coronado_road

The Morenci mine is the largest copper mining operation in North America and is operated by Freeport-McMoRan.

morenci_mine_2

It was awesome to stand at the rim of this massive man-made canyon and soak in the scenery.

morenci_mine

Highway 191 treated us to a tunnel as we made our way through the rest of the mine.

tunnel_us_191

Clifton, Arizona is a town stuck in a 1913 time warp.  That’s when most of these streets along the former main street were constructed.  100 years later, it has an eery ghost town feel to it.

clifton_arizona

We feasted at PJ’s Mexican-American Restaurant.

arrival_pjs_clifton_arizona

Mike, Matt, and I opted for the Mexican food and it was top notch.

pjs_lunch

Note that PJ’s offers a “daily rate” for folks who want to sit and drink coffee all day.  Just $9!

coffee_pjs

And finally, after looping back to Phoenix, Paul and I unloaded the ILX.

return

Thanks for joining me on yet another fun-filled Acuradventure.

8 Responses to “ILX Drive: Coronado Trail in Eastern Arizona”

  1. Could you imagine an ILX with a J30a4? It would be a rocket due to the power-to-weight ratio the ILX chassis would provide with a J’s output! If Acura could make the SH-AWD a lot lighter for the ILX to keep the weight down, it could easily dominate many cars on the road and ones of a higher price tag and class. J30a4 too dated? No worries, Honda currently produces and J30Y for the Chinese Acura RDX. It makes a hefty 263 hp at 6700 rpm and 220 lb-ft at 4,600RPM. That’s nearly the same out put as a J32a2 Type-S engines but smaller by .2L’s! Wonder what a EarthDreams Direct Injected head and ECU swap form the J35Y engines would yield?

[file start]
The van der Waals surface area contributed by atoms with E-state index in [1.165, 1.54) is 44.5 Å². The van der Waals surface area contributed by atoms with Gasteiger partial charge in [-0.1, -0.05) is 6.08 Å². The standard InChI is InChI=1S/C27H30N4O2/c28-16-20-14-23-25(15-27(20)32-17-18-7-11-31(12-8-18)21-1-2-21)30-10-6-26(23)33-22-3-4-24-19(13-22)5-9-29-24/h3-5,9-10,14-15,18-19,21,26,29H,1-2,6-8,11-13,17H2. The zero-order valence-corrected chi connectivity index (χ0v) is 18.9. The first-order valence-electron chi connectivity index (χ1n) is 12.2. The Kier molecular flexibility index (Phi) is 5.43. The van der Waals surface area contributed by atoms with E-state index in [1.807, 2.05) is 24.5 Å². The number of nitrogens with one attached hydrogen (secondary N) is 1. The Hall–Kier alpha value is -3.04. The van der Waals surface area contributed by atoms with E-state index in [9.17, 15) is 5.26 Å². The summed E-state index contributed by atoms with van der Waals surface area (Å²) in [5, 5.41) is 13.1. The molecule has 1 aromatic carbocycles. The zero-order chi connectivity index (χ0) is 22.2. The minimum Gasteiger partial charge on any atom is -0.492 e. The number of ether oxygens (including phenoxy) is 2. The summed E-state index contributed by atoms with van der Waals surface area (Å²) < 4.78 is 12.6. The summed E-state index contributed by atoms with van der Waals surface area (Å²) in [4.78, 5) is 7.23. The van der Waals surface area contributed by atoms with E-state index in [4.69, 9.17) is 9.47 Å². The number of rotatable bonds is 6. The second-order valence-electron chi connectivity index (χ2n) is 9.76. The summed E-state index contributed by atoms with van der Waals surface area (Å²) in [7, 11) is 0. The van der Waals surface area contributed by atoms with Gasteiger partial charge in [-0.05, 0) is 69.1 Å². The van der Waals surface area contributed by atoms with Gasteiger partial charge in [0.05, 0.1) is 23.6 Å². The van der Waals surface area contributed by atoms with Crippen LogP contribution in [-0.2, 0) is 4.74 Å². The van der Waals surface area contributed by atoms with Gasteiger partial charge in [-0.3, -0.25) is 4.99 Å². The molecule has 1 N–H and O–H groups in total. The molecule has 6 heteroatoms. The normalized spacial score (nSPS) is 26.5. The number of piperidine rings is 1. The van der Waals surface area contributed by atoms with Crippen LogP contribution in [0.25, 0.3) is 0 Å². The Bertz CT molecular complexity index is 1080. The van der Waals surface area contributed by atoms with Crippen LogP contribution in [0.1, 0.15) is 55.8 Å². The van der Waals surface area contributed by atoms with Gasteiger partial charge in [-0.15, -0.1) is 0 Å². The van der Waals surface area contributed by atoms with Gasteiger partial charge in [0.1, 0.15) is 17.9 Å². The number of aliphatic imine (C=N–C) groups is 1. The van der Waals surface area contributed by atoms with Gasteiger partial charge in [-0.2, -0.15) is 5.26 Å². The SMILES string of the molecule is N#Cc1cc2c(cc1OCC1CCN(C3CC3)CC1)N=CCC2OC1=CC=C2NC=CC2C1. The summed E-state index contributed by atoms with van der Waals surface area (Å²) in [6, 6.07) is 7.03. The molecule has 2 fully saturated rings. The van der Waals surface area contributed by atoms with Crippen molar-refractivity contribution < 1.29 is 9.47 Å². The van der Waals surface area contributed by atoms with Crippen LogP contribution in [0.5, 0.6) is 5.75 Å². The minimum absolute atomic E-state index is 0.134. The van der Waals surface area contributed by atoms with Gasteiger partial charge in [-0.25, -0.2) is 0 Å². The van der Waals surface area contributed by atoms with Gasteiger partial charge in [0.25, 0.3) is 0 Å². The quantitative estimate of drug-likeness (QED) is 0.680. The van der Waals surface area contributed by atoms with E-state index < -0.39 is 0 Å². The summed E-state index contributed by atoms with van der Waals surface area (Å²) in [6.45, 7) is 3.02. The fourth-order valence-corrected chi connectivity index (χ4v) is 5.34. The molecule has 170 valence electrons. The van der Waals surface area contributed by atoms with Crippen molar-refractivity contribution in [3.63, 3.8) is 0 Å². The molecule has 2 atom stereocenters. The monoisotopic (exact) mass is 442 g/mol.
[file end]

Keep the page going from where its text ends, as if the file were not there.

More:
Very nice write up, Tyson. Your comment about Jason’s Accord V6 “..delivered power at RPM ranges that vary greatly from my ILX” sparked that bit above. It got me thinking.. haha.

    That Notice sign telling you about the lack of Gas Stations and Limited cell phone reception is pretty worrisome. I don’t know what I would do if I ever got stranded!

    Keep them coming, Tyson!

    • Hey, yeah, service stations are pretty spread out in that part of the state! I made sure everyone had at least 1/2 tank of fuel before we departed from Eagar on Saturday morning. What vehicles use the J30a4? I need to get up to speed on my engine codes apparently! The ILX does have plenty of power already (the 2.4, anyway) – it just behaves differently than a V6, and that took some used to when Jason & I swapped cars.

  2. Damn it I need to get in on one of these Drive To Five excursions! Your write up, and pictures are fantastic as usual Ty!